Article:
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THE CAROLINA WATCHMAN.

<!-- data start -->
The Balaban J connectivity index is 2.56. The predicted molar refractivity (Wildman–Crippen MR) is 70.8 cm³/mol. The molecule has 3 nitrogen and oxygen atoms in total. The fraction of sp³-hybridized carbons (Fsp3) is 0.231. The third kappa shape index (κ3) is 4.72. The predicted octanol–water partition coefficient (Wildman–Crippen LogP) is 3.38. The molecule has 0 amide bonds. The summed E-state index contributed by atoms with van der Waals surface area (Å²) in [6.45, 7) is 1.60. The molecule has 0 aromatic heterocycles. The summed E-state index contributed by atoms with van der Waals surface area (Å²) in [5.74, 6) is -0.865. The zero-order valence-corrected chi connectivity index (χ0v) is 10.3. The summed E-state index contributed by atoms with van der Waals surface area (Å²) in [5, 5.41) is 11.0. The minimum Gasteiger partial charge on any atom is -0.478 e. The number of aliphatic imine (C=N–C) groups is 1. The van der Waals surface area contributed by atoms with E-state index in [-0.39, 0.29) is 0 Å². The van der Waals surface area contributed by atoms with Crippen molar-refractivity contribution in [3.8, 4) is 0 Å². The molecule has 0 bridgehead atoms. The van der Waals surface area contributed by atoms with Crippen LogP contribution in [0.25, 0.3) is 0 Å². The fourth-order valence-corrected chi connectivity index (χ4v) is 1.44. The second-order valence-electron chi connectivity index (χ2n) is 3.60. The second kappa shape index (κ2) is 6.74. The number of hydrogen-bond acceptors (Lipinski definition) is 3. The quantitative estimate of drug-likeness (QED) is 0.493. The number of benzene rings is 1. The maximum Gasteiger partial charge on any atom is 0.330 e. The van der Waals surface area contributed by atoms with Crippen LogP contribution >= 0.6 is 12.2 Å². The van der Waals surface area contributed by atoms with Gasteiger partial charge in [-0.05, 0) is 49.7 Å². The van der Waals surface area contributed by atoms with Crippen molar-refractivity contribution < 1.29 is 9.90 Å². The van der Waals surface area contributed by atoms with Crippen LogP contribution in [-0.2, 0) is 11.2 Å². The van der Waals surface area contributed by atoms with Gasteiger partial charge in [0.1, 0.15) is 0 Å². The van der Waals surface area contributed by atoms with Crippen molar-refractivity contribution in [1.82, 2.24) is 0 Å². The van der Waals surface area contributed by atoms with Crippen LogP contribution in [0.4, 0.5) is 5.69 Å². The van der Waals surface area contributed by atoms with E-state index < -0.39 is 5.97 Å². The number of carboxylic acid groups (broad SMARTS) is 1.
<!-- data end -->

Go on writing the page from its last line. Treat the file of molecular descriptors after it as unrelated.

Local News Items Mr and Mrs, Frank E. Lloyd left last Friday for Mexico. The buggy contest has com menced to boom. Get in the race and bring in your votes. The Rowan Medical Society held a meeting on Monday. Mrs. C. G. Vardell, of Red Springs, a daughter of the late Rev, J. Rumple, is in the city visiting friends. On account of the illness of Dr. Wbarey, the memorial service whioh was to have been held at the Presbyterian church Sunday, was postponed. An entertainment will be given the Jerusalem school on Friday night March the 15th, at Jerusa lem church. It will begin stri ;t ly at 7 o’clock. Everybody in vited. Miss Maud Plyer, of Cleveland, who has been the guest of Miss Nettie Plumtner for several days, returned home Monday. There are numerous candidates for alderman coming to the front, and among them are some good men. The white barber shops of the city will raise the price of a shave from 10 to 15 cents after March 18th. The Empire Store Company has been chartered with a capital of $50,000. The concern will do business in the new block just above the Central Hotel. Any one in need of a first-class bugg'’ will do well to read over our buggy proposition on this page, -- The Recorder Matter. It is announced that the people here will have an opportunity to vote on the question of recorder or no recorder, at the municipal election to be held here May 7th. The bill passed the legislature in an amended form, Senator Kluttz, we understand, having insisted on the voters here being given an op portunity to express themselves on the subject through the ballot. Funeral of Mr. Goodnight. The funeral of the late Henry N. Goodnight took place last Wed nesday afternoon at Thyat.ira church at Mill Bridge. The de ceased was a well known and prominent farmer of the county and was much esteemed by those who knew him. He leaves a wid ow and six children. The funeral was attended by a large number, and several friends from Salisbury were present. -- Fiso la Singing it Faith. Owing to a previous announce ment last Easter Monday, there will be a fa-so la singing at Faith Lutheran chuTch Easter Monday, beginning at 10:80 A. M. The public is cordially invited to be present Everybody come and bring all the fa-so-la books you can get hold of. A very lively and pleasant time is expected—do not miss it. J. C. L, T. D. Brown Honored. T. D. Brown, secretary of Win ona Council, No. 18, Jr. O. U. A, M,t of Salisbury, has been se lec.ed by the State Council as a member of the State law commit tee of the order. Mr. Brown was State Warden of the Junior Ord^r, having beeu elected to that office at the State meeting held in this city. His appointment as a mem ber of the law committee is quite an honor. ---— Rheumatic Pains Relieved. B. F. Crocker, Esq , now 84 years of age, and for 20 years Jus tice of the Peace at Martiusbury, Iowa, says: “I am terribly af flicted with sciatic rheumatism in my left arm and right hip. I have used three bottles of Cham berlain’s Paio Balm and it did mo lots of good.” For sale by James Plummer, Salisbury, and Spenoer Pharmacy, Spencer, N. C. 1 Remains Taken to New Jersey. The remains of L. Graf, who died in Salisbury last Sunday night, were shipped Monday to Newark, N. J., where the inter ment will take place today. Mr. Graf was a mining expert, farmer and land owner. He was a native of Germany but had resided in Rowan county for many years. A H. Graf, of this city, is a son of the deceased. Mr, and Mrs. A. H. Graf accompanied the remains to New Jersey. -- m Military Inspection. Capt. Max Barker has been notified that the annual inspection of the Rowan Rifles would be held today. Colonel Stringfield, the state inspector general, accom panied by Major T. B. Dugan, representing the war deparement, will be here to conduct the in spection. The company has been drilling and preparing for the in spection for several weeks. Cap tain Barker has also received noti fication that a Gatling gun has been assigned to his company. - - Dr. Sawyer to Leave. Dr. C. J, Sawyer and family will leave Salisbury this week and return to their old home at Bellcross, Camden county. The recent death of Dr. Sawyer’s mother has decided him to take this step as he desires to be near his father, who is now alone and is advanced in years. Salisbury will regret to lose Dr and Mrs. Sawyer. They have made many'i warm friends during their resi dence here whose best wishes will go with them. Gomes to Salisbury. Geo. B. Robeson, who has been with the Bolk Gray Drug Co., the past nine months, has given up his position with the company and will go to Salisbury to take a posi tion with Cornelison & Cook drug gists. Mr. Robenson is an effici ent druggist and an agreeable young man, and his mauy friends here will regret that he is to leave Statesville, Mr. Robeson will go to Greensboro in a few days to visit home folks before taking up his new work at Salisbury.— Statesville Landmark. -• ■«»- m - Scott Trott Dead. W. Scott Trott died last Tues day morning at the sanitorium here where he had been taken the previous day to have an operation performed, He was in a very critical condition at the time and died at 5 o’clock on the morning of the day mentioned. Mr. Trott was a native of the county and was a resident of Salisbury for a number of years. The funeral was held Thursday afternoon at the residence of H. C. Trott, a brother of the deceased. Rev. J. M. Wharay officiating. -- Deaoh Follows Paralysis. M. T. Hayes, who fell on the street Monday with a stroke of paralysis, did not recover con sciousness and died yesterday morning about noon. Mr. Hayes was going out to Chestnut Hill to visit his son-in-law, N. W. Col lett. He had just alighted from street car in front of Mr. Collett’s house when he suffered the stroke of paralysis and fell. The de ceased was a machinist and was about 62 years old. A son, Thom as Hayes of Durham, was wired for, as was his daughter, Mrs. James Ingram, of Athens, Ga. The funeral is expectea to occur today. -• -- Thrifty Boston Policemen. A number of men of the police force force have recently pur chased farms with the view of having a secluded place to retire to when they are awarded their pensions of half pay at the con cluston of their terms of faithful service. Already a number of re tired policemen have demonstra ted that they can be successful farmers, even though they never turned the soil in all their years until they were pensioned. Some have made small fortunes raising chickens.—Boston Herald. HIGHWAYMEN AT WORK. Two Negroes Hold up Young Men. Both the Robbers Arrested. A Concord dispatch of the 12th, to the Charlotte Observer, tells the following story: A bold and daring hold-up was attempted on the public highway last Saturday night four miles from this city on the Betty’s ford road, near the home of R. V. Caldwell, and two negroes, John and Shep Gilmore, are in the county jail charged with the of fense. John Gilmore bears a wound in one shoulder and was struck without effect in two other places by the balls from the pis tol of one of the young men of the party. Messrs, will Cannon and R. A. Sossamm, young men of Corneli us, came to town Saturday to see The Clansman, young Jay Can non joining the party on the road. The hoy rode horseback, while his cousin and Mr. Sossamau were in a buggy. As they returned home Jay Cannon led the way. When at the place mentioned above, two men sprang from the side of the road each seizing a rein of the horses and commanding the men to throw up their hands. Mr. Cannon fired on the robbers and one dropped as if wounded. The young men went to the home of W. F. Cannon where they remain ed the rest of the night. The fact that John Gilmore was shot came to light yesterday morning wheii he sought medical aid through one of his neighbors. The two negroes were landed in jail today and will be given a preliminary hearing before Esquire Pitts, John Gilmore says that he was in a row with some darkies at Da vidson Saturday night, but Jay Cannon recognized him on the roadside as he paaed him. The Gilmore negroes are a desperate set and have figured many times in the Cabarrus courts. Fireman Hurt. Fred Leonard, a fireman run ning on the Southern between Spencer and Marion was painfully injured last week in the attempt to board a moving train. Leon ard had gone to a lunch room when his engine stopped, in order to get something to eat. His train pulled out and he ran to catch it. In trying to catch the caboose he made a slip and fell under the wheels, his right leg be ing cut off. The injured man was taken to a hospital at High Point. His condition is regarded as very serious. Leonard is from Hills boro, but has been living at Spen cer for some time. ---- No Grime in Wilkes. Wilkesboro, March 10.—Crimi nal court has been in session here for the past four days, with Judge R B. Peebles on the bench and Frank Linney, the solicitor, prose cuting the docket. This is Judge Peebles’ first term of court in the county and the people are very favorably impressed. This is al so Solicitor Linney’s first term and he impresses the people as an able and aggressive prosecutor The judge and solicitor were de tained at Lenoir Monday and the court did not < pen until Tuesday. There was the sunil b*-t docket that has been here in five years, with no cases of any importance. No one was sent to jail, the roads or penitentiary and the county jail is without an occupant.— Special to Charlotte Observer. KILLth. COUCH ahp CURE the LUMPS •""Dr. King’s New Discovery /Consumption Price CflR I OUGHSand 50c & $1.00 1 u" ^OLDS Free Trial. Surest and Quickest Cure for all i THROAT and LUNG. TROUB- E LES, or MONEY BACK. | Kodol Dyspepsia Cure Digests what you eat. TOBACCO: HOWTO CULTIVATE, CURE AND PREPARE FOR MARKET. By J. B. Killebrew, A. M., Ph. D., late Expert on Tobacco for Tenth Census. MAKING PLANT BEDS. The first and most important step in producing a crop of tobacco is to have an abundance of good, strong, stocky plants. The land selected for a plant bed should be of virgin soil with a slightly southern exposure, if possible, in order that the young plants may get the benefit of the warm rays of the sun in early spring. This is important to bring them forward as early as possible. The soil should be a rich, fertile, black loam. Black is preferable, because it absorbes more heat from the rays of the sun than does any otner color, and brings forward the plants several days sooner, which is much to be desired by the tobacco grower. After the wild growth has been cut off and the leaves and trash removed, brush and wood should be piled on the surface in sufficient quantity to burn the top earth to a reddish tinge or soft brick color. After the bed has cooled, and without removing the ashes, it should be coultered or dug up with grubbing hoes, frequently raked and chopped over with weeding hoes, until the surface is thoroughly pulverized. All roots should be removed, as well as lumps of up turned clay. When nicely prepared mark off beds four feet wide, for convenience of sowing. One heaping tablespoonful of seed is enough to sow ten yards square, or one hundred square yards. The seed should be mixed with a peck or more of meal, ashes or land plaster to facilitate its even distribution over the bed. To more surely insure this even distribu tion, the bed should be sown first one way and then cross-sown. After the sowing, tramp or lightly rake the bed with a fine garden rake and then cover with canvas. The edges of the canvas should be tacked to a frame made of scantlings or poles that should form a frame around the bed. A few bent arches made of wire or switches should be stuck over the bed to hold the canvas off the surface. A trench dug on the up per side of the bed is necessary to pro tect it from the washings of the surface water, that is apt to collect the seed in groups in the low places of the beds, t Beds should he burned as early as pos sible when the land is sufficiently dry after the Christmas holidays. Those burned and sowed in February and March, when suitably prepared, always do best. Be careful not to use too many seed. When this is done the plants are so crowded that they grow up with deli cate. fragile stalks and are unable to resist the shod; of transplanting as well as stockier plants. PREPARATION OF SOTLS FOR HEAVY SHIPPING TOBACCO. A rich, loose, well-drained, clayey soil is best adapted to the growth of heavy shipping tobacco. Old land that has grown a crop of clover or cowpeas the preceding year, broken up in the fall, well manured, either before breaking or after, with a liberal application of stable manure is found most favorable to the production of the heaviest types of to bacco. New ground tobacco is generally brighter in color and smaller in yield than that grown on old manured lots. Fall breaking with three horses on deep soils is important, because it destroys to a large extent the cut worms that prey upon the young plants after they are transplanted. In March the land should be rebroken with a two-horse plow and frequent working with a heavy tooth or disc harrow is necessary to put the land In a fine condition of tilth. FERTILIZING, HILLING AND PLANTING. All the accumulations of ashes, tobacco stalks and scraps should be scattered oyer the land before harrowing. These will be found a most valuable addition to the stable manure that should always be applied in the fall, when it is put on the land in the spring, it has a tendency to make the tobacco plant spot, and it grows with so much rapidity that, though the leaves may have ample size, they will be lacking in body and in finish when the tobacco is cured. When the plants in the seed bed show leaves as large as a quarter of a dollar, it is time to begin to lay off the land preparatory to fertilizing the same and the making of hills. Usually furrows are run both ways across the land three and a half feet apart with a single-horse plow, and at the points of intersection of the rows fertilizers are dropped rang ing in quantity from a tablespoonful to a small handful. From 150 to 500 pounds are used to the acre, the quantity being regulated to some extent by the strength of the soil and by the amount of stable or other manures previously applied. In the yellow tobacco regions of North Carolina and in the seedleaf districts of Pennsylvania as much as 700 to 800 pounds per acre are applied with most satisfactory results. The best artificial fertilizer for tobacco contains the follow ing: Phosphoric acid.8 per cent. Ammonia.2 per cent. Potash.10 per cent. This is varied by a reduction of the amount of potash to 3 per cent., which, while it lessens the cost, reduces its val ue as a fertilizer. It is not a wise or economical policy to reduce the percent age of potash, as this is by far the most valuable ingredient that enters into a fertilizer for tobacco. Manural applications are rarely made on freshly cleared land, except in the yellow tobacco growing regions on yel lowish or whitish soils where they are found to be of the greater benefit in giving vitality and finish to the tobacco. Nessler, Schloesing and other chemists have demonstrated that the combustibili ty or burning qualities of tobacco are greatly impaired by the use of any fer tilizer containing chlorine. Chlorides, such as common salt, muriate of potash, kainit and many other fertilizers con taining any form of chlorine should not be employed in growing tobacco. Nitrate of potash, though costly, Is an excellent fertilizer for tobacco, as are also cotton seed meal, tankage, dried blood, sulphate of ammonia and nitrate of soda. Low, wide, flat hills should be made at the crossing of the rows and the fertili zer should be well intermixed with the dirt that goes to form the hills. Each hill should be cut off and patted with the hoe. The use of fertilizers for the growing of tobacco hastens forward the crop at least two weeks or more. It also adds greatly to the yield of the crop and to the quality of the product Lands that under ordinary conditions would make a yield of poor, papery tobacco lacking in gummy or oily matters and unfitted for shipping purposes, may be made to pro duce a very high type of tobacco by the liberal application of a well-compounded fertilizer with suitable ingredients. It is now a rare thing to plant tobacco with out using some fertilizer. It not only improves the quality and increases the weight of the cured tobacco, but it gives an early start to the plant, which soon grows large enough to withstand the ravages of grasshoppers and other in sects. After the hills are made, the quicker the plants are set out the better. During the first half of May there is usually enough humidity in the soil to make the transplanting safe without rain. It is best, however, to set out immediately after a rain, provided the fall of rain is not so heavy as to thoroughly soak the ground. In this case it is better to wait until the excessive water is drained away. A peg an inch or an incn and a half in diameter and six or eight inches long and sloped for one-third of the length to a blunt point, is used for setting out the plants. A hole is made with it in the hill into which the roots of the plants are thrust. The dirt is then pressed to the plant by the thumb on one side and the peg on the other. One person usually drops for two setting out. A hand plant, that is an extra plant to begin with, facilitates greatly the planting, as it may be adjusted in the hand in passing from one hill to another. The plant dropped on one hill is the one set out in the next. CULTIVATION OP THE CROP. in aDOut eignt to ten nays alter the plants are set out in the open field, they will be so well established that cultivation should begin by running a furrow on each side of the row with a single horse turning plow, the bar of the plow being run as closely as possible to the plants without disturbing the roots and so endangering their vitality. This leaves a narrow ridge with the plants standing on it. Hoes are then brought into requisition to scrap away any grass or weeds that may nave made their ap pearance. It is a good practice to draw a little dirt up around the plants after breaking the crust which generally crowns the top of the ridge. This initial working is probably the most important. For subsequent working cultivators may be run at intervals of a week or ten days both ways through the tobacco. This is especially important after every rain. It is now the practice of the best tobacco growers to use level cultivation. It was once thought necessary to put a sup porting hill around each plant at the first cultivation. This practice has been abandoned because it diminishes the area of range for the roots of the plants and also lessens the amount of humidity within reach of the roots and this hu midity grows more important as the leaves expand. The land should never be worked when it is wet. Wnen the plants have attained a size that makes it impossible to use a plow or cultivator without damage from the breakage o£ leaves, it will be found advantageous to cut out with hoes or to pull up with tho hands any grass, weeds or bushes that may spring up. Every alien growth will damage the quality of the tobacco.—Froia Virginia-Carolina Fertilizer Almanac. We have not space enough reprint tho balance of this article. j n”w*spring*goods| I BELK-MARRY C©.*S. [ 5 Our bu}Ters are just back from a two week’s trip in the x 0 northern markets searching for Bargains. Buying as we do 0 0 for six different stores gives an opportuoity for all to save 0 0 money, on the latest and most wanted goods, and we sell on a 0 0 close margin. We have paid very few of the advance prices, g X almost our entire stock of staple goods were bought early be- X 5 fore the advance. Our retail prices are lower on many goods 5 0 than we could buy them for to-day. 0 X Staple Goods. b/4c apron Gingham and the colors are g 5 good, all size checks. Special. 5c X 0 Good Calicos, light or dark eolors, worth 6}4c, special. . 5c 0 0 Percale, light and dark colors, big selection of real pretty pat- 0 0 terns for shirt waists and mens shirts, at 8fc, 10c &12 jc 0 0 40-inch white Lawn, nice sheer quality, real value 12/4c, 0 X Persian Lawn, book fold, nice sheer quality, 12£c value, 5 0 Special. 10c 0 g White Lawn Remnants. Big lot of white Lawn rem- X 1 nants just pnt on sale. These are priced much under the X 0 regular goods. Piice. 8iC, 10c&15c. 0 X New Silks. A call will convince you we have the correct 0 0 thing. Write for samples. 0 0 24 and 27-inch Foulards in stripes, dots, etc. Navy, etc., 0 0 at. 50c, 75c and 98c. 0 JThe new good are coming in everyday by freight and express. 0 .] To Get ; First-Class Job Printing; •j is always present ■1 at the office of ! i The Carolina Watchman.: • ’ Those who wish the i; ■’W: ' < m ’ are'invited to give us ; H their work. M U I...... —r.r.—y Dr. Williams’ Indian Pile ^intmeutwill cure Blind, Bleeding and Itching _Piles. It absorbs the tumors, allays the itching at once, acts as a poultice, gives instant re lief. Dr. Williams’Indian Pile Oint ment is prepared for Piles and Itch ing of the private parts. Every box is warranted. By druggists, by mail on re ceipt of price, 50 cents and $1.00. WILUAMS MANUFACTURING CO., frops., Cleveland, Ohio. 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